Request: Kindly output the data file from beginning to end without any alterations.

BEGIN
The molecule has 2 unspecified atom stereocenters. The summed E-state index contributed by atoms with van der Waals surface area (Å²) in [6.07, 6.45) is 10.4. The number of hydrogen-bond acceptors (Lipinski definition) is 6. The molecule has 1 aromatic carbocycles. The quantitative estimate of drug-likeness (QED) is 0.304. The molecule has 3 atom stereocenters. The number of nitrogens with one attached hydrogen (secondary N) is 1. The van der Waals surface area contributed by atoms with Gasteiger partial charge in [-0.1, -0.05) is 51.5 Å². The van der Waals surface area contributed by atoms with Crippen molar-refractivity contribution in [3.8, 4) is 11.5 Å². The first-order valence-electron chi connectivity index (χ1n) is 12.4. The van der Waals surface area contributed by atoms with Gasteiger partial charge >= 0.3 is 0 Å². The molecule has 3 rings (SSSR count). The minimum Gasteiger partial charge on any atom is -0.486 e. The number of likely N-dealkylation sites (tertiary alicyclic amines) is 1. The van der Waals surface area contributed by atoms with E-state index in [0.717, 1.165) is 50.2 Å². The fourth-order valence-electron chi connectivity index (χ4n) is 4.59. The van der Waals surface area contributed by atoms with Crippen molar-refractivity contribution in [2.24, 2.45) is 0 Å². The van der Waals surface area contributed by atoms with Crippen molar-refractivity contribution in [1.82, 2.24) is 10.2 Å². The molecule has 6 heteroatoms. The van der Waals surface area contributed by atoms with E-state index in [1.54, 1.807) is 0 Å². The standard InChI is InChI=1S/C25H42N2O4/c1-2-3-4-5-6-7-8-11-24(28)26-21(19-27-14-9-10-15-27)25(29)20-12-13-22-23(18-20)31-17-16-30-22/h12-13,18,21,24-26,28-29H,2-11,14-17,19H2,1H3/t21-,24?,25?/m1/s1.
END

The molecule has 2 unspecified atom stereocenters. The summed E-state index contributed by atoms with van der Waals surface area (Å²) in [6.07, 6.45) is 10.4. The number of hydrogen-bond acceptors (Lipinski definition) is 6. The molecule has 1 aromatic carbocycles. The quantitative estimate of drug-likeness (QED) is 0.304. The molecule has 3 atom stereocenters. The number of nitrogens with one attached hydrogen (secondary N) is 1. The van der Waals surface area contributed by atoms with Gasteiger partial charge in [-0.1, -0.05) is 51.5 Å². The van der Waals surface area contributed by atoms with Crippen molar-refractivity contribution in [3.8, 4) is 11.5 Å². The first-order valence-electron chi connectivity index (χ1n) is 12.4. The van der Waals surface area contributed by atoms with Gasteiger partial charge >= 0.3 is 0 Å². The molecule has 3 rings (SSSR count). The minimum Gasteiger partial charge on any atom is -0.486 e. The number of likely N-dealkylation sites (tertiary alicyclic amines) is 1. The van der Waals surface area contributed by atoms with E-state index in [0.717, 1.165) is 50.2 Å². The fourth-order valence-electron chi connectivity index (χ4n) is 4.59. The van der Waals surface area contributed by atoms with Crippen molar-refractivity contribution in [2.24, 2.45) is 0 Å². The van der Waals surface area contributed by atoms with Crippen molar-refractivity contribution in [1.82, 2.24) is 10.2 Å². The molecule has 6 heteroatoms. The van der Waals surface area contributed by atoms with E-state index in [1.54, 1.807) is 0 Å². The standard InChI is InChI=1S/C25H42N2O4/c1-2-3-4-5-6-7-8-11-24(28)26-21(19-27-14-9-10-15-27)25(29)20-12-13-22-23(18-20)31-17-16-30-22/h12-13,18,21,24-26,28-29H,2-11,14-17,19H2,1H3/t21-,24?,25?/m1/s1.